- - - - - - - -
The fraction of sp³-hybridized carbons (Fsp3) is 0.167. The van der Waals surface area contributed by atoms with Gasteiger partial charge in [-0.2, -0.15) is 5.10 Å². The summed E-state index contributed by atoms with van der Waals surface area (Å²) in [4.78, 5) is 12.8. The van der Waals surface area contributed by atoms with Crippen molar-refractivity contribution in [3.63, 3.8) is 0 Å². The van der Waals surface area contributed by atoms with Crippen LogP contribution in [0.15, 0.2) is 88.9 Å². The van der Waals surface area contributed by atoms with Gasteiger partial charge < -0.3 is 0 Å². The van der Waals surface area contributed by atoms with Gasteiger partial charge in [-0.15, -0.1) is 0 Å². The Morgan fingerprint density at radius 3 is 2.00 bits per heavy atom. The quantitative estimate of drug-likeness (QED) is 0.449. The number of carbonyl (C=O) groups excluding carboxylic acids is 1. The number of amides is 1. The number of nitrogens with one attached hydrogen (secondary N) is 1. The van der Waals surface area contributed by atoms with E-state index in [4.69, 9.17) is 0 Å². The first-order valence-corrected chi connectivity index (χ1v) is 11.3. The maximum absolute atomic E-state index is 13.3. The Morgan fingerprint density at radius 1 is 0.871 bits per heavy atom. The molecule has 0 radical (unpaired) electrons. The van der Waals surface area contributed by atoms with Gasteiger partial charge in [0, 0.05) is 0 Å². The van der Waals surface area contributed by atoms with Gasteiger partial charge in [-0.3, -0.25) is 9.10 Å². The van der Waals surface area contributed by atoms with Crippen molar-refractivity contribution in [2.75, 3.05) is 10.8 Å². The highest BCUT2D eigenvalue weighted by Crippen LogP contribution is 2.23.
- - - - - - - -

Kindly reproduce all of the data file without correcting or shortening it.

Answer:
The fraction of sp³-hybridized carbons (Fsp3) is 0.167. The van der Waals surface area contributed by atoms with Gasteiger partial charge in [-0.2, -0.15) is 5.10 Å². The summed E-state index contributed by atoms with van der Waals surface area (Å²) in [4.78, 5) is 12.8. The van der Waals surface area contributed by atoms with Crippen molar-refractivity contribution in [3.63, 3.8) is 0 Å². The van der Waals surface area contributed by atoms with Crippen LogP contribution in [0.15, 0.2) is 88.9 Å². The van der Waals surface area contributed by atoms with Gasteiger partial charge < -0.3 is 0 Å². The van der Waals surface area contributed by atoms with Gasteiger partial charge in [-0.15, -0.1) is 0 Å². The Morgan fingerprint density at radius 3 is 2.00 bits per heavy atom. The quantitative estimate of drug-likeness (QED) is 0.449. The number of carbonyl (C=O) groups excluding carboxylic acids is 1. The number of amides is 1. The number of nitrogens with one attached hydrogen (secondary N) is 1. The van der Waals surface area contributed by atoms with E-state index in [4.69, 9.17) is 0 Å². The first-order valence-corrected chi connectivity index (χ1v) is 11.3. The maximum absolute atomic E-state index is 13.3. The Morgan fingerprint density at radius 1 is 0.871 bits per heavy atom. The molecule has 0 radical (unpaired) electrons. The van der Waals surface area contributed by atoms with Gasteiger partial charge in [0, 0.05) is 0 Å². The van der Waals surface area contributed by atoms with Gasteiger partial charge in [-0.3, -0.25) is 9.10 Å². The van der Waals surface area contributed by atoms with Crippen molar-refractivity contribution in [2.75, 3.05) is 10.8 Å². The highest BCUT2D eigenvalue weighted by Crippen LogP contribution is 2.23.